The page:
Unite For Sight's work to prevent blindness and restore sight is featured weekly on CNN INTERNATIONAL from September 2007-August 2008.

What Do Volunteers Do?: Volunteers receive hands-on clinical experience while assisting doctors in remote, rural villages. Volunteers learn about international health and eye care, learn clinical skills while working with patients and doctors, and, in one program location, have an opportunity to practice cataract surgery on a goat's eye.

The goal of Unite For Sight and its partner eye clinics and communities is to create eye disease-free communities. Unite For Sight’s volunteers (local and visiting) work with partner eye clinics to provide eye care in communities without previous access. The eye clinic’s eye doctors and Unite For Sight volunteers jointly provide community-based screening programs in rural villages. The clinic’s eye doctors diagnose and treat eye disease in the field, and surgical patients are brought to the eye clinic for surgery. Patients receive free surgery funded by Unite For Sight so that no patient remains blind due to lack of funds. Volunteers immediately see the joy on patients' faces when their sight is restored after years of blindness. These memories last a lifetime.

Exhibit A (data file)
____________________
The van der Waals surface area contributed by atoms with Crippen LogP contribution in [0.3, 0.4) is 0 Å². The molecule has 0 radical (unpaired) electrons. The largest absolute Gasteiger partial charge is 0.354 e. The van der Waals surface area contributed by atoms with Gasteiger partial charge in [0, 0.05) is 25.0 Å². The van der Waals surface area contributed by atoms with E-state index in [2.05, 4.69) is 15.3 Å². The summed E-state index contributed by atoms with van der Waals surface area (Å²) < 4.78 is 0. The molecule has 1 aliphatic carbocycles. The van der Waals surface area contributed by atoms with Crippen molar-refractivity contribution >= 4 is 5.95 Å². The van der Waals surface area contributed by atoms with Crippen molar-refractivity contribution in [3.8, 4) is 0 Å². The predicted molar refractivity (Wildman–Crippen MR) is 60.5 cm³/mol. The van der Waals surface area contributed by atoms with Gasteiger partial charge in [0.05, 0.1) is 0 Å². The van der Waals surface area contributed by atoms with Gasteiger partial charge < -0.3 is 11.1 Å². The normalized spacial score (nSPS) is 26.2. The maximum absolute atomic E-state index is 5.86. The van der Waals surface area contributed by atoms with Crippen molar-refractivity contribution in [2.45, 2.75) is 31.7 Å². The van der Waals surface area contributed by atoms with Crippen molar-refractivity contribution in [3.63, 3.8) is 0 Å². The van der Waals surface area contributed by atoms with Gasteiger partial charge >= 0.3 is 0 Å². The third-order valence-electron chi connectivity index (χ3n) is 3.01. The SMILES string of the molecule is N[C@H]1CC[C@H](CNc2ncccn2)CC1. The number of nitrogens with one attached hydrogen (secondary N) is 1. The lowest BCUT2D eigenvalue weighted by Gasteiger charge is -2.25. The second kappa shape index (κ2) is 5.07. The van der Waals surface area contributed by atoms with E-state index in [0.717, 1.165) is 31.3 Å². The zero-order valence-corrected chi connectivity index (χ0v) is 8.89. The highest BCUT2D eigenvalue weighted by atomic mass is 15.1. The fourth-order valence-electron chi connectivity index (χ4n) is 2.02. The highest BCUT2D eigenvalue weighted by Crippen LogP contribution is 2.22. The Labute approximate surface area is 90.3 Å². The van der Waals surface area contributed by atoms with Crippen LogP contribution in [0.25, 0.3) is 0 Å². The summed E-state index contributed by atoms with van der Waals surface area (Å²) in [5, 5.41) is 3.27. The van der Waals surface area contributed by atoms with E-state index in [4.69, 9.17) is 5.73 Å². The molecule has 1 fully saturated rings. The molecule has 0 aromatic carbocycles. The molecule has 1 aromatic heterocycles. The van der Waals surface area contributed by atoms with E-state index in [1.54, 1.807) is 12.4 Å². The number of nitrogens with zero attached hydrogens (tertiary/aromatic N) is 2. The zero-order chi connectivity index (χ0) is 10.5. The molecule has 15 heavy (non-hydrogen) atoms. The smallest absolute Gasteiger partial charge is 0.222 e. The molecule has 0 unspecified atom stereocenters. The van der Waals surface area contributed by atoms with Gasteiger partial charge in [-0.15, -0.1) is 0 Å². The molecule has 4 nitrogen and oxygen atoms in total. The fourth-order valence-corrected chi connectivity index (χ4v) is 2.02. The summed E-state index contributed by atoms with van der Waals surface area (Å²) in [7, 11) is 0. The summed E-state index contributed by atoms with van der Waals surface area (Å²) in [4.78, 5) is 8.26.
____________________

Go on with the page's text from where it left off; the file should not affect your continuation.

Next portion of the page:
While helping the community, volunteers are in a position to witness and draw their own conclusions about the failures and inequities of global health systems. It broadens their view of what works, and what role they can have to insure a health system that works for everyone and that leaves no person blind in the future.

What Do Volunteers Say?: